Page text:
I can tell you something strange about each of the 49 United States. No, one did not drop out to join Canada while your news feed was occupied by other headlines. Yes, I’m aware that there are 50 states in America. But I have lived in one of those states my entire life (for fifty years now), so Minnesota is not strange to me. And, I don’t say “strange” as if it’s a bad thing. I mean “strange” as in: unfamiliar; not previously encountered.
My parents loved to travel and frequently took my brother, sister and me on summer road trips across America. When I was young, traveling through the country was something that I thought all families were supposed to do—I thought that experiencing the country we lived in was part of being American. My parents didn’t take us on all of their trips, so when they accomplished seeing all 50 states together, I thought that was something I would also make a point of doing someday. It seemed to me like the thing all responsible Americans should do.
My kids became accustomed to road trips shortly after they were born when they frequently went to visit family near the Minnesota-Iowa border and in Wisconsin. My kids were good travelers from the very beginning and provided me with hours of precious entertainment from the backseat, so I was motivated to travel with them. Our first big road trip was in 1997, when we drove through neighboring Wisconsin. My daughter was four years old and my son was two and a half. We visited the House on the Rock, I guess to show them what creepy hoarding looks like, and visited lots of Frank Lloyd Wright’s buildings, because you’re never too young to appreciate good architecture. Their Lego creations took on a whole new vibe after that. We also did kid-friendly things like seeing Baraboo’s Circus World and Milwaukee’s Zoo. On the long car ride home, already obsessed with numbers, my son asked how many more hours it would be. It made me laugh when he groaned after I told him it would be more than five hours because we would stop for food and bathroom breaks. My daughter, who never experienced boredom, decided to distract herself from the lengthy car ride by trying to blow up a whoopee cushion with her nose. She had helped pack for our trip. I laughed deliriously, and was a little grossed out, but did not realize it was actually a good omen for future family travel.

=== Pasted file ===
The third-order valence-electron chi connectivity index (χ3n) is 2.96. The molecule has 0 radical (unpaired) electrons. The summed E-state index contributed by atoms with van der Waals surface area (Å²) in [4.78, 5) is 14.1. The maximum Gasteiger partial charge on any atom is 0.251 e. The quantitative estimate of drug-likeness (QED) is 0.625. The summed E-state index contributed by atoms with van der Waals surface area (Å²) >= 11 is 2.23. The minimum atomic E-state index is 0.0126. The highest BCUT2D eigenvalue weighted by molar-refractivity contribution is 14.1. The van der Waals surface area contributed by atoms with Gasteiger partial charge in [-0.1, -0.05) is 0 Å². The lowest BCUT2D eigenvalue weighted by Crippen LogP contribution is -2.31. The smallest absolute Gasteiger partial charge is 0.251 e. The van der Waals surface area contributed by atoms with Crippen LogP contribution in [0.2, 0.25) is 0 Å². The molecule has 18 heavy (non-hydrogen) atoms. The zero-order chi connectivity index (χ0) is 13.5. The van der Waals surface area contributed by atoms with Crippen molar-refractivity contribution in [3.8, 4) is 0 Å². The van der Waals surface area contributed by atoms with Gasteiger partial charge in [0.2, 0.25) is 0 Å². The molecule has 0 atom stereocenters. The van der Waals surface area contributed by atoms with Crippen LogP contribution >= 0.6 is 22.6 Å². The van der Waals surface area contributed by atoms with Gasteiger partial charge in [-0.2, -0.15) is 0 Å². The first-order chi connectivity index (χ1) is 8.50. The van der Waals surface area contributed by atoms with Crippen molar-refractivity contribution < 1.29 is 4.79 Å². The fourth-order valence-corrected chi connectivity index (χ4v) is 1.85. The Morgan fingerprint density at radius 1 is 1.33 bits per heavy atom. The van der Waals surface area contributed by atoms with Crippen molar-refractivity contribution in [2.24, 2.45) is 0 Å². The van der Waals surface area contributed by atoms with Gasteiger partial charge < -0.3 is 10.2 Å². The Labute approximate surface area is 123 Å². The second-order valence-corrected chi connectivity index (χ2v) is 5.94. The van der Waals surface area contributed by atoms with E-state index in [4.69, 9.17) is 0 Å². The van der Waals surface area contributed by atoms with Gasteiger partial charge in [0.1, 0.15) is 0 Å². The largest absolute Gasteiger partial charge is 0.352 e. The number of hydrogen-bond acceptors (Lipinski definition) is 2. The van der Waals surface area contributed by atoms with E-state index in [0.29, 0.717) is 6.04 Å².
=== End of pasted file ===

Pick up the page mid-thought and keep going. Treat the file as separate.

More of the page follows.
The following summer, in 1998, we journeyed to Illinois. The kids told jokes and giggled during most of the road trip to see all of Chicago’s kid-friendly museums. The highlight of the trip for me was the laughter in the backseat, but the highlight of the trip for them was sleeping on a couch-bed while laughing at Cow and Chicken on Cartoon Network in the hotel room because we didn’t have cable TV or a couch-bed at home.
In the summer of 1999 and 2000 we did lots of short trips around Minnesota to State Parks and museums and the best part of those trips for me was seeing familiar places through my kids’ perspective. In 2001, we road tripped to our kids’ first foreign country: Canada. They were impressed by how similar Manitoba was to Minnesota because they were expecting something much more “foreign.” We were invited to my cousin’s wedding in Washington state in 2002 and at ages seven and a half and almost nine, the kids were traveling so well on our really long road trip that my husband suggested we make it a goal to see all of the states together. This was before the kids saw something splat on the back window and argued about what it was for the next two hours. My daughter said it was bird poop; my son kept responding that it was a bug. I got out and looked at the source of their argument when we pulled over to get gas at a station in Idaho Falls. It was a bug covered with bird poop. Because my kids found it really funny, they continued to dramatically “fight” about the bug poo over the next 34 hours, until it suddenly flew off the window.